J. R. Coz, R. Heradio Gil, J. A. Cerrada Somolinos and J. C. López Ruiz
Departamento de Ingeniería de Software y Sistemas Informáticos, Universidad Nacional de Educación a Distancia
Ciudad Universitaria, Juan del Rosal 16, E-28040. Madrid, Spain
Keywords: Generative Programming, Software Product Line (SPL), SQL Procedural Extension Language.
Abstract: This paper highlights the benefits, in terms of quality, productivity and time-to-market, of applying a
generative approach to increase the abstraction level to build applications based on the notification of
changes in databases. Most of the databases maintain meta-tables with information about all stored tables;
this information is used in an automatic process to define the software product line (SPL) variability. The
remaining variability can be specified by means of domain specific languages. Code generators can
automatically query the meta-tables, analyze the input specifications and configure the current product. The
paper also introduces the Exemplar Driven Development process to incrementally develop code generators
and the Exemplar Flexibilization Language that supports the process implementation.
Significant research lines advocating for the increase
in the productivity of the software development are
the Generative Programming (GP) (Czarnecki,
2000), the Model Driven Development (MDD) and
its representative the Model Driven Architecture
(MDA) of OMG (Object Management Group)
(Frankel, 2003), Frameworks (Gamma, 94) and
Software Product Lines (SPL) engineering
(Clements, 2002), (Verlage, 2005).
GP and MDD propose to raise the level of
abstraction of programming languages through
specifications or models. According to (Weis, 2003),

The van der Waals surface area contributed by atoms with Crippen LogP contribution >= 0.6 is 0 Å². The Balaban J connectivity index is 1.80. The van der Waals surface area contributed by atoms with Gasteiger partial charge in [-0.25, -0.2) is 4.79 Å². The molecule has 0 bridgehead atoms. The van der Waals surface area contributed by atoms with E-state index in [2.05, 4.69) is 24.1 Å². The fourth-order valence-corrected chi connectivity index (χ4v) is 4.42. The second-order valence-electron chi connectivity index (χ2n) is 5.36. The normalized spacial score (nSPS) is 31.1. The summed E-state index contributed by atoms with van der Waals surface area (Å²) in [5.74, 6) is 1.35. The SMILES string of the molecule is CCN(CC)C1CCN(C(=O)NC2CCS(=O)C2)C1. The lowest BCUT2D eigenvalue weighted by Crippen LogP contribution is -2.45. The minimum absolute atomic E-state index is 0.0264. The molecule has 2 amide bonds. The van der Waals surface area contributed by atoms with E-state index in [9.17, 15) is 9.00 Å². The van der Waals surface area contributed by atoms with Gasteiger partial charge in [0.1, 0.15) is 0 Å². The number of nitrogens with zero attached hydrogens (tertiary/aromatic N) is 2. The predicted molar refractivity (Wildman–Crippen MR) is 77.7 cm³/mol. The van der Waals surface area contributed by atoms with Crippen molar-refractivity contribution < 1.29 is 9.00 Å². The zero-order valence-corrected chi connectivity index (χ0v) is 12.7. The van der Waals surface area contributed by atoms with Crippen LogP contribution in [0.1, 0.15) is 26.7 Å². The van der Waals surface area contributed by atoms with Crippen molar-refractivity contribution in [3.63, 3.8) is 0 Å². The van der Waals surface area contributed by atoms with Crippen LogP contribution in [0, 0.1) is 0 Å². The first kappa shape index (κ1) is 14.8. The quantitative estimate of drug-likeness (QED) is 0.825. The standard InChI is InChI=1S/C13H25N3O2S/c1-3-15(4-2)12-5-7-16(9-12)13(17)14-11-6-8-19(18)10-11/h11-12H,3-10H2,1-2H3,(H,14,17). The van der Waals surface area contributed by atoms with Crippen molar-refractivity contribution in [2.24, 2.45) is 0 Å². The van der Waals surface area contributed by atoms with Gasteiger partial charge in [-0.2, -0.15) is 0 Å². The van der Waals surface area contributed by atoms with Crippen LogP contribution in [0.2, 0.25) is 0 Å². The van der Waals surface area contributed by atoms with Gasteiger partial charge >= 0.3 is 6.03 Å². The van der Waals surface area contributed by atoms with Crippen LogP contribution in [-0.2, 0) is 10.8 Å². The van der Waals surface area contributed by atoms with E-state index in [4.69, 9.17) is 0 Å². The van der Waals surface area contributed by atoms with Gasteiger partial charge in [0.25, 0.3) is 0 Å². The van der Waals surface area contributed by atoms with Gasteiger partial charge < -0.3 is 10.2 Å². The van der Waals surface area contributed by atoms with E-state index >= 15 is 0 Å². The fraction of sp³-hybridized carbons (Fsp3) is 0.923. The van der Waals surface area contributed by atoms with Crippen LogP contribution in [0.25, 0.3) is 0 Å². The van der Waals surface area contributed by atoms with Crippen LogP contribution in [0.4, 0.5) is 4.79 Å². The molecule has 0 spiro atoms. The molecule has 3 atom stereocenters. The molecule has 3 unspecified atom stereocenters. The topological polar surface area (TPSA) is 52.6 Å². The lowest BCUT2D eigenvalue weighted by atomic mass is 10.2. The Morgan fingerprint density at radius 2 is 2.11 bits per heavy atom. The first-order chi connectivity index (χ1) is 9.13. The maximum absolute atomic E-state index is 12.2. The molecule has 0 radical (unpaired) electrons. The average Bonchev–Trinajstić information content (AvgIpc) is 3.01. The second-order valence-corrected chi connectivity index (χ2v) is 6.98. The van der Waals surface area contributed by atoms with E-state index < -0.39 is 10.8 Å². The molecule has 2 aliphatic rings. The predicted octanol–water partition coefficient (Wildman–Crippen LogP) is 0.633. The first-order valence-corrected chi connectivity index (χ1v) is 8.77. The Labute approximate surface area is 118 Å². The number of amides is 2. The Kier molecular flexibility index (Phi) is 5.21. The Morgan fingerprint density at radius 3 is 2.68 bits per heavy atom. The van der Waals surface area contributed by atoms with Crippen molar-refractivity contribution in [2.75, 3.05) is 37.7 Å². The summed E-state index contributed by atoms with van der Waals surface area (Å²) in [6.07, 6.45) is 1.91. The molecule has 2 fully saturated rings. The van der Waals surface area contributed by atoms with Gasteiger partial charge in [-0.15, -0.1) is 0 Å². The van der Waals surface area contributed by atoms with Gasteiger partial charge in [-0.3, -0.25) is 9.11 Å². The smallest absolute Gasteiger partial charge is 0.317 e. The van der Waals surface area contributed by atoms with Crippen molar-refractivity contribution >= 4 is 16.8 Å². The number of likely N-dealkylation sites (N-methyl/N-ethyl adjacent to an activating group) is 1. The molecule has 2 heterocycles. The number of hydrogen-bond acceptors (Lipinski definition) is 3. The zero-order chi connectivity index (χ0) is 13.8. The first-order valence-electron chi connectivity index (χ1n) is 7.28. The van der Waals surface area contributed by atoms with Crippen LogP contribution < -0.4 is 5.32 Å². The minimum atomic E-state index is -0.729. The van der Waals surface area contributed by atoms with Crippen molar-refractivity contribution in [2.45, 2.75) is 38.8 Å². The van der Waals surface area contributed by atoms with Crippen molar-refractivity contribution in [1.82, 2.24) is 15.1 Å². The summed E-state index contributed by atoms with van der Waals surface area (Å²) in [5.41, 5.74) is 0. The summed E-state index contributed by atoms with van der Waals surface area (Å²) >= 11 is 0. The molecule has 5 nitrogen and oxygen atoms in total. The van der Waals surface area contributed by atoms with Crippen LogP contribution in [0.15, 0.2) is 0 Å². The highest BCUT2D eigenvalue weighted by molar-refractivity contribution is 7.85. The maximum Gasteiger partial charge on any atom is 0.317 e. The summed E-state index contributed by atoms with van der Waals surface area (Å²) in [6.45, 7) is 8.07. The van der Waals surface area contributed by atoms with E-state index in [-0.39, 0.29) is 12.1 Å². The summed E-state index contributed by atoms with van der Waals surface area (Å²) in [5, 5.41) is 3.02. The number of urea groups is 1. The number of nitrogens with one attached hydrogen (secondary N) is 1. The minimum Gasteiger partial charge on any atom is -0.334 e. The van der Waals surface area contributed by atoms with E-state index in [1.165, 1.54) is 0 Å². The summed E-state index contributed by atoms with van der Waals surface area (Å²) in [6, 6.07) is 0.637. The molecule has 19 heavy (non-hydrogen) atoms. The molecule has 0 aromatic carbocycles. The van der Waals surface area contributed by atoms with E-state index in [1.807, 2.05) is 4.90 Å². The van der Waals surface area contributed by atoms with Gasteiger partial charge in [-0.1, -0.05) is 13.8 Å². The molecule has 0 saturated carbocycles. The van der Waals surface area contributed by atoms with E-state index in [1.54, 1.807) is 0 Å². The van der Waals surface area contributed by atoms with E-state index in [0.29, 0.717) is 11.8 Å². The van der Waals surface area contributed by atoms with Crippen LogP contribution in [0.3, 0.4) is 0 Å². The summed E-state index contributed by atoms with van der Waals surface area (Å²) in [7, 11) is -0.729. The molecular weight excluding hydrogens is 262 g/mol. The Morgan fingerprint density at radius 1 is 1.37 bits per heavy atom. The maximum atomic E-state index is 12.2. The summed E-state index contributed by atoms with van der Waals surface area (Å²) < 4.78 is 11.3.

a key factor for success with these paradigms is the
automatic translation from the model to executable
code. To make this possible, the domain should be
restricted enough so that the overlaps between
systems that integrate a family overcome
discrepancies (Cleaveland, 2001).
Frameworks are considered as gray box
abstractions (Greenfield, 2004) and as a result their
reutilization demands a remarkable learning effort
and the evolution of the products have a dependency
on the framework implementation.
Early case studies have exhibited significant
barriers to adopt an SPL approach. For instance, in
the successful Diesel Engine SPL, Cummins stopped
all product deployments for six months (Krueger,
2002) As C. Krueger argues (Clements, 2002), many
organizations cannot afford to slow or stop
production for six months, even if the potential
Return On Investment (ROI) is huge.
The approach proposed in this paper is the
construction of a SPL using an approach based on
GP (Czarnecki, 2000). To build the SPL an
adaptation of the Exemplar Driven Development
(EDD) and Exemplar Flexibilization Language
(EFL) (Heradio, 2007) are used. The SPL created is
about the notification of changes in databases.
The purpose of the notification of changes in
databases is to provide a range of services to users
to make them aware of the changes that are being
produced in a database. For the construction of such
applications programmers should know certain SQL
procedural extension languages and, in some cases,
certain libraries that provide the database products.
These kinds of applications must be manually built
and the cost of development is high.
The development of the SPL presented in this